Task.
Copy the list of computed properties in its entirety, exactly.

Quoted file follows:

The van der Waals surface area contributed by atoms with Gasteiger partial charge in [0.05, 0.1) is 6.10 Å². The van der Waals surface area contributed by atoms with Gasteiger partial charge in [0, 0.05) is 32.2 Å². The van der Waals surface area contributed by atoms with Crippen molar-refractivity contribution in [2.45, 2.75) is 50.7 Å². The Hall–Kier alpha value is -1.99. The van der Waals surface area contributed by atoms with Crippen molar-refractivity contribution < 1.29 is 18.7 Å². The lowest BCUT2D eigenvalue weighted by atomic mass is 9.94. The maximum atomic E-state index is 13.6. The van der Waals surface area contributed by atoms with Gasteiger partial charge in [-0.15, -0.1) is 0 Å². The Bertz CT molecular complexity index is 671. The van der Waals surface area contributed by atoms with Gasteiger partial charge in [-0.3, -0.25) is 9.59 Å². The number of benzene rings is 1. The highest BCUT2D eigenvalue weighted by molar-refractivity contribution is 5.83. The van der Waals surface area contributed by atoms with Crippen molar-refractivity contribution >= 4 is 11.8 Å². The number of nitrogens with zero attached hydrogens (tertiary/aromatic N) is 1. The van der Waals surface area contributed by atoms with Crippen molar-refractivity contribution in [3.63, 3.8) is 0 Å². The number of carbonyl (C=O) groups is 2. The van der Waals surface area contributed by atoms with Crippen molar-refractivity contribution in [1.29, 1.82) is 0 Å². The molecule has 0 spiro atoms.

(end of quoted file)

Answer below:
The van der Waals surface area contributed by atoms with Gasteiger partial charge in [0.05, 0.1) is 6.10 Å². The van der Waals surface area contributed by atoms with Gasteiger partial charge in [0, 0.05) is 32.2 Å². The van der Waals surface area contributed by atoms with Crippen molar-refractivity contribution in [2.45, 2.75) is 50.7 Å². The Hall–Kier alpha value is -1.99. The van der Waals surface area contributed by atoms with Crippen molar-refractivity contribution < 1.29 is 18.7 Å². The lowest BCUT2D eigenvalue weighted by atomic mass is 9.94. The maximum atomic E-state index is 13.6. The van der Waals surface area contributed by atoms with Gasteiger partial charge in [-0.15, -0.1) is 0 Å². The Bertz CT molecular complexity index is 671. The van der Waals surface area contributed by atoms with Gasteiger partial charge in [-0.3, -0.25) is 9.59 Å². The number of benzene rings is 1. The highest BCUT2D eigenvalue weighted by molar-refractivity contribution is 5.83. The van der Waals surface area contributed by atoms with Crippen molar-refractivity contribution >= 4 is 11.8 Å². The number of nitrogens with zero attached hydrogens (tertiary/aromatic N) is 1. The van der Waals surface area contributed by atoms with Crippen molar-refractivity contribution in [3.63, 3.8) is 0 Å². The number of carbonyl (C=O) groups is 2. The van der Waals surface area contributed by atoms with Crippen molar-refractivity contribution in [1.29, 1.82) is 0 Å². The molecule has 0 spiro atoms.